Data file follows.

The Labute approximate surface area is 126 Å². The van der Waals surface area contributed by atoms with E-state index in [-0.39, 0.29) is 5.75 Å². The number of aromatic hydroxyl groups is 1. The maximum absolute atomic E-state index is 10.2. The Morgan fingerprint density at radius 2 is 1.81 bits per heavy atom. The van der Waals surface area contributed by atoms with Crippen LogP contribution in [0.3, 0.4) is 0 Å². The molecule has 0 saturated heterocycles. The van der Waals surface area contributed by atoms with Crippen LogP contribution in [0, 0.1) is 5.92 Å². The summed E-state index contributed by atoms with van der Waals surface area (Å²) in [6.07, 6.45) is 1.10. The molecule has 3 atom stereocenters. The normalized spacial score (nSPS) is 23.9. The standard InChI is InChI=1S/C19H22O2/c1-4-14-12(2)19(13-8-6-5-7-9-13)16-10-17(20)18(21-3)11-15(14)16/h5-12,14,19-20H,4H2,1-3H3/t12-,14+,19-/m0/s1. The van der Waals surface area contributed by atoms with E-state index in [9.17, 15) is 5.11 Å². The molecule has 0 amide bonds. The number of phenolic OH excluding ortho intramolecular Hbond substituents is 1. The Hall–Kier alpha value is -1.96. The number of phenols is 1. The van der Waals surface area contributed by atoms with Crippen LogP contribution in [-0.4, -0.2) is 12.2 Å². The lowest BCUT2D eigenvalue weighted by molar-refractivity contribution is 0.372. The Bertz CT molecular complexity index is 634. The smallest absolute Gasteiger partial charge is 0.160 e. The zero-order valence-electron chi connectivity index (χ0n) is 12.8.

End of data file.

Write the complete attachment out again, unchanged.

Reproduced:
The Labute approximate surface area is 126 Å². The van der Waals surface area contributed by atoms with E-state index in [-0.39, 0.29) is 5.75 Å². The number of aromatic hydroxyl groups is 1. The maximum absolute atomic E-state index is 10.2. The Morgan fingerprint density at radius 2 is 1.81 bits per heavy atom. The van der Waals surface area contributed by atoms with Crippen LogP contribution in [0.3, 0.4) is 0 Å². The molecule has 0 saturated heterocycles. The van der Waals surface area contributed by atoms with Crippen LogP contribution in [0, 0.1) is 5.92 Å². The summed E-state index contributed by atoms with van der Waals surface area (Å²) in [6.07, 6.45) is 1.10. The molecule has 3 atom stereocenters. The normalized spacial score (nSPS) is 23.9. The standard InChI is InChI=1S/C19H22O2/c1-4-14-12(2)19(13-8-6-5-7-9-13)16-10-17(20)18(21-3)11-15(14)16/h5-12,14,19-20H,4H2,1-3H3/t12-,14+,19-/m0/s1. The van der Waals surface area contributed by atoms with E-state index in [9.17, 15) is 5.11 Å². The molecule has 0 amide bonds. The number of phenolic OH excluding ortho intramolecular Hbond substituents is 1. The Hall–Kier alpha value is -1.96. The number of phenols is 1. The van der Waals surface area contributed by atoms with Crippen LogP contribution in [-0.4, -0.2) is 12.2 Å². The lowest BCUT2D eigenvalue weighted by molar-refractivity contribution is 0.372. The Bertz CT molecular complexity index is 634. The smallest absolute Gasteiger partial charge is 0.160 e. The zero-order valence-electron chi connectivity index (χ0n) is 12.8.